Thanksgiving (USA) Origin and Background
Thanksgiving is a holiday where we give thanks for everything we have. People are typically thankful for family, friends, life, and entertainment, among other necessities in our lives.
But what is the exact origin and history of Thanksgiving?
The first Thanksgiving was held in 1621 when both English colonists and the Wampanoag Native American Tribe shared a feast.
People continued to celebrate the occasion for over two centuries until the Civil War when Abraham Lincoln declared that Thanksgiving Day would occur every November.
Although the Wampanoag Native American tribe shared this feast, there is a lot of sadness for them surrounding Thanksgiving. Many Native Americans were slaughtered as North America was further colonized.
Here is a brief timeline explaining Thanksgiving’s origins, background, and history.
1621: The First Thanksgiving
On September 1620, the Mayflower ship departed from Plymouth, England, with 102 passengers.
These passengers had two ambitions. First, they wanted to move to a new place to practice and share their faith. They also wished to own and discover new land.
Mayflower arrives at Massachusetts Bay.
After traveling for 66 days, the Mayflower arrived in Massachusetts Bay, where the Pilgrims settled and established a new village.
In addition to the Pilgrims already living in Massachusetts Bay, different tribes of Native Americans (the first native people to live in Massachusetts Bay) greeted the Pilgrims.
These Native American tribes include the Abenaki, Pawtuxet, and Wampanoag tribes.
Since the Pilgrims were suffering from malnutrition and illness, the chief of the Pawtuxet tribe taught them how to cultivate corn, extract sap from trees, catch fish, and avoid dangerous plants.
A feast for a successful harvest
When their first corn harvest was a success, the Pilgrims planned a feast with the native people to show their gratitude. In November 1621, the first Thanksgiving was held and lasted for three days.
1623-1863: Thanksgiving Becomes a National Holiday
In 1623, the Pilgrims celebrated their second Thanksgiving. Following that, it became common practice for the pilgrims and Native People to celebrate the harvest.
1789: After the American Revolution
In 1789, President George Washington issued a proclamation stating that Americans should celebrate Thanksgiving to express their gratitude for the war’s outcome.
Part of the celebrations included a Thanksgiving Feast or Thanksgiving Dinner as an opportunity to gather with loved ones. A Thanksgiving Day Parade is also common.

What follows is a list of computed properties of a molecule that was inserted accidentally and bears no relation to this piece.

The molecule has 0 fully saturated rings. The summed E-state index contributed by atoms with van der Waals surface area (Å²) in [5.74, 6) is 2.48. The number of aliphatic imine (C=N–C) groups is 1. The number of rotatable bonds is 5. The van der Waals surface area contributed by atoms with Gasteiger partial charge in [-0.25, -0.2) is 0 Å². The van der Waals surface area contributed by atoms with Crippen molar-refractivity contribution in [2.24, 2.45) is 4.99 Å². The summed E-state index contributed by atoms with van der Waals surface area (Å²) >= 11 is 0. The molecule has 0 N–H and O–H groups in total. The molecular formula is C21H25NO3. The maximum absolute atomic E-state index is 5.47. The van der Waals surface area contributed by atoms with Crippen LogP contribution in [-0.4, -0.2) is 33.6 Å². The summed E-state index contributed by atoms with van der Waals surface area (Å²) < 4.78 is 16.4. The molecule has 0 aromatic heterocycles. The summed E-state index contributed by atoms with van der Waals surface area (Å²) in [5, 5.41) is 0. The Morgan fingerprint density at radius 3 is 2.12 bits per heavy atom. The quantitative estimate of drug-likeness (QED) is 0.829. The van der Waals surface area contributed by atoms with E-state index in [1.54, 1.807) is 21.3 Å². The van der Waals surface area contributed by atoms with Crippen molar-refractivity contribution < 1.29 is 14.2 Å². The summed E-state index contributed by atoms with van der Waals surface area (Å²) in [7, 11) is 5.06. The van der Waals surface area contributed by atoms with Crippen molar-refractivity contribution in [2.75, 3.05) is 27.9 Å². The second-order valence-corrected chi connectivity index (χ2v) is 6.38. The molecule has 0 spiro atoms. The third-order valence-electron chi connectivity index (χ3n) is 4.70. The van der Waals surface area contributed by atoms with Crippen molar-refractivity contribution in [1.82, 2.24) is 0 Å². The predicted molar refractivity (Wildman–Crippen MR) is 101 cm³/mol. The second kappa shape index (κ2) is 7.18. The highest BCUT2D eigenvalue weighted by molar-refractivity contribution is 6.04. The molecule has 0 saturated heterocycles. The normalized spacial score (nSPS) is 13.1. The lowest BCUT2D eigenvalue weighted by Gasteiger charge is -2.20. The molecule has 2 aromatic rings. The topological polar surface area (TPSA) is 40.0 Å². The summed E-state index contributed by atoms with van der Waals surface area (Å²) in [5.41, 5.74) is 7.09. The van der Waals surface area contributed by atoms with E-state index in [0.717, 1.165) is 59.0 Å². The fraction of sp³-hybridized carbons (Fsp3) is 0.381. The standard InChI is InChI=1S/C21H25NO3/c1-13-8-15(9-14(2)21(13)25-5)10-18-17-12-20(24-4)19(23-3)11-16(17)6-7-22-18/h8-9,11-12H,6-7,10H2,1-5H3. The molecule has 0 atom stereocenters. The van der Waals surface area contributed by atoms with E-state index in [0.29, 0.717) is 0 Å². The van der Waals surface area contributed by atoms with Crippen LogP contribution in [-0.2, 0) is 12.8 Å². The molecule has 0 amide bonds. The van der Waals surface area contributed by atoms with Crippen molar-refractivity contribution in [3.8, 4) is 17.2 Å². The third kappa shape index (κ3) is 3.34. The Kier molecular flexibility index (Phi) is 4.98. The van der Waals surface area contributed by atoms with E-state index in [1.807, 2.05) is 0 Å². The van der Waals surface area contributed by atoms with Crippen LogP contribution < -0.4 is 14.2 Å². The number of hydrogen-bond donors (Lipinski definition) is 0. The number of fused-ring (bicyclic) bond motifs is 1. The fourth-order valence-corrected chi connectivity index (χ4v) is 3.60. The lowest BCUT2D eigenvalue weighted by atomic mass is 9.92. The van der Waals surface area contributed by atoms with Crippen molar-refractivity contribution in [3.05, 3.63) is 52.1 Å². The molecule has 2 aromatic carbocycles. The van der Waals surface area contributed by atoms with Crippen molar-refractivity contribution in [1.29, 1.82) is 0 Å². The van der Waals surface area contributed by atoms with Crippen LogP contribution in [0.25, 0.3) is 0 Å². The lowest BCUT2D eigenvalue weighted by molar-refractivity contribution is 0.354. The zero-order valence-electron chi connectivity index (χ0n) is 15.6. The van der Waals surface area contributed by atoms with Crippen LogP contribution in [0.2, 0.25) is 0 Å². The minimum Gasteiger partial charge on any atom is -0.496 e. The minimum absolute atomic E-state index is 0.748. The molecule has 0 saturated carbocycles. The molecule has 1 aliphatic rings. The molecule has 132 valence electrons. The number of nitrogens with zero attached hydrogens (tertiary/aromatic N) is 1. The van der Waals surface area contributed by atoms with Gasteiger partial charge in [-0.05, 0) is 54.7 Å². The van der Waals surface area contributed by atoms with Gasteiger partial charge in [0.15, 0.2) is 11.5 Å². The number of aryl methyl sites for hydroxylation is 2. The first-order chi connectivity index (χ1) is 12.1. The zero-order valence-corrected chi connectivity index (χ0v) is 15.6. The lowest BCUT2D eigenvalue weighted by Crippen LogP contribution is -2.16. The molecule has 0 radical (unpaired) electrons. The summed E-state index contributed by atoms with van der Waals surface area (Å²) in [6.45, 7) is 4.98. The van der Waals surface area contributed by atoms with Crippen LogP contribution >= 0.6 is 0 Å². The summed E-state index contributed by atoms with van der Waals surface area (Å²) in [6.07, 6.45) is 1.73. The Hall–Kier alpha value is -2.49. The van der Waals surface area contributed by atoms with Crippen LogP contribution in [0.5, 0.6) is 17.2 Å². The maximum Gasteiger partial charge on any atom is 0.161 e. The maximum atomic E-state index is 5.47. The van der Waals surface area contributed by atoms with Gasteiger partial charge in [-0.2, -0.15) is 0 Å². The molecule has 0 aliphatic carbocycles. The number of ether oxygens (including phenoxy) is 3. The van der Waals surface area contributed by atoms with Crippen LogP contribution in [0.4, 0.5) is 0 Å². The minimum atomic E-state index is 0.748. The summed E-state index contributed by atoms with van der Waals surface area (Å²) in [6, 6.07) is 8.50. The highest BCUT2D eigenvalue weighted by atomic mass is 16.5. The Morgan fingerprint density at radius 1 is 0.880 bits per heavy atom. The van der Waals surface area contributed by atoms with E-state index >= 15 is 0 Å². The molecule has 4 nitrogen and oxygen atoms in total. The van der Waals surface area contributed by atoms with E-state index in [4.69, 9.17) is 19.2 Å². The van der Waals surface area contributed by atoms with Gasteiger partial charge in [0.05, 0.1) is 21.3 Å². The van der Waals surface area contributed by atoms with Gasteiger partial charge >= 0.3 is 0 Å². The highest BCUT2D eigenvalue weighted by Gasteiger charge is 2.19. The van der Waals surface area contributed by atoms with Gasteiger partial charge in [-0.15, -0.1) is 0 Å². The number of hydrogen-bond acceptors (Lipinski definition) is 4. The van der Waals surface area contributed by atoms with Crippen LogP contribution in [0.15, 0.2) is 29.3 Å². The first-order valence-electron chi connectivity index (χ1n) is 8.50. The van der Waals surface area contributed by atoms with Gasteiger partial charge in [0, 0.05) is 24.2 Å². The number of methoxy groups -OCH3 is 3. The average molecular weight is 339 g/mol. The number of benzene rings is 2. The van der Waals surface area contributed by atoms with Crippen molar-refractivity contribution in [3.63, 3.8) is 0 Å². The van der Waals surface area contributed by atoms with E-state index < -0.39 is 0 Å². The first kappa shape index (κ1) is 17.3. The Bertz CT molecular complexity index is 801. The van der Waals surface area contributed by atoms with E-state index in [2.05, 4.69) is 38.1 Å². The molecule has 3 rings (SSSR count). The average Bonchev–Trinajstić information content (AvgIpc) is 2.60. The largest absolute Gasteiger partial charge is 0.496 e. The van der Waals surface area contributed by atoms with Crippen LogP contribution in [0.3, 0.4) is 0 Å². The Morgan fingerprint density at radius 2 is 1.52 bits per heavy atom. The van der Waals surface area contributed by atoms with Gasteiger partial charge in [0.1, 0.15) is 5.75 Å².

1817: New York is one of several states to establish Thanksgiving
One of many states that embraced Thanksgiving as a holiday was New York. However, each state that established Thanksgiving as a holiday celebrated it on different days.
The southern part of the United States was unaware of the holiday and didn’t celebrate it at all.
1827: Sarah Josepha Hale
A magazine editor and writer of the nursery rhyme “Mary Had a Little Lamb” launched a campaign to establish Thanksgiving as a national holiday.
It took about 36 years for Thanksgiving to be recognized as an official national holiday.
1863: Thanksgiving becomes a national holiday
President Abraham Lincoln accepted the request to make Thanksgiving a national holiday during the Civil War in 1863.
Thanksgiving was celebrated on the last Thursday of November until President Franklin D. Roosevelt brought the holiday forward by a week due to the effects of the Great Depression.
The date change was unpopular and didn’t last long before it was reverted to the last Thursday of November.
Why Is Thanksgiving on a Thursday?
One thing that has stayed constant with Thanksgiving is that it has always been celebrated on a Thursday in modern times.
There is no particular reason why a Thursday was chosen, and it is unlikely that the original Thanksgiving was on a Thursday.
However, Thursday was likely chosen as it gave distance by a few days from the Sabbath (Sunday). Also, it was not uncommon for ministers to give a sermon on a Thursday.
Note that Black Friday and Cyber Monday were not marked as shopping days until recently.
Thanksgiving in Modern Times
Since its establishment, Thanksgiving Day has become a national holiday in countries other than the United States, including Canada, Brazil, Grenada, Saint Lucia, Liberia, Leiden, Norfolk Island, and Puerto Rico.
Each country has a Thanksgiving celebration on a different day.
Typical food eaten during the holiday includes turkey, stuffing, mashed potatoes, cranberry sauce, and pumpkin pie instead of the original pilgrim tradition, where they ate lobster, seals, and swans.
Did the Pilgrims Eat Turkey on the First Thanksgiving?
It is doubtful that the pilgrims ate turkey on the first Thanksgiving. It is written that they did enjoy fowl, but this was more likely to be ducks or geese.
Why Do We Eat Turkey on Thanksgiving?
We eat turkey because, in a contemporary account, wild turkeys were mentioned as being by the river while the pilgrims ate.
Even if there is no connection between Thanksgiving and turkeys, it is an excellent opportunity to eat a bird that is big enough for the whole family.
List of Thanksgiving Dates
When is Thanksgiving 2023?
Thursday 23rd November 2023
When is Thanksgiving 2024?
Thursday 28th November 2024
When is Thanksgiving 2025?
Thursday 27th November 2025
When is Thanksgiving 2026?
Thursday 26th November 2026
When is Thanksgiving 2027?
Thursday 25th November 2027
When is Thanksgiving 2028?
Thursday 23rd November 2028
When is Thanksgiving 2029?
Thursday 22nd November 2029
When is Thanksgiving 2030?
Thursday 28th November 2030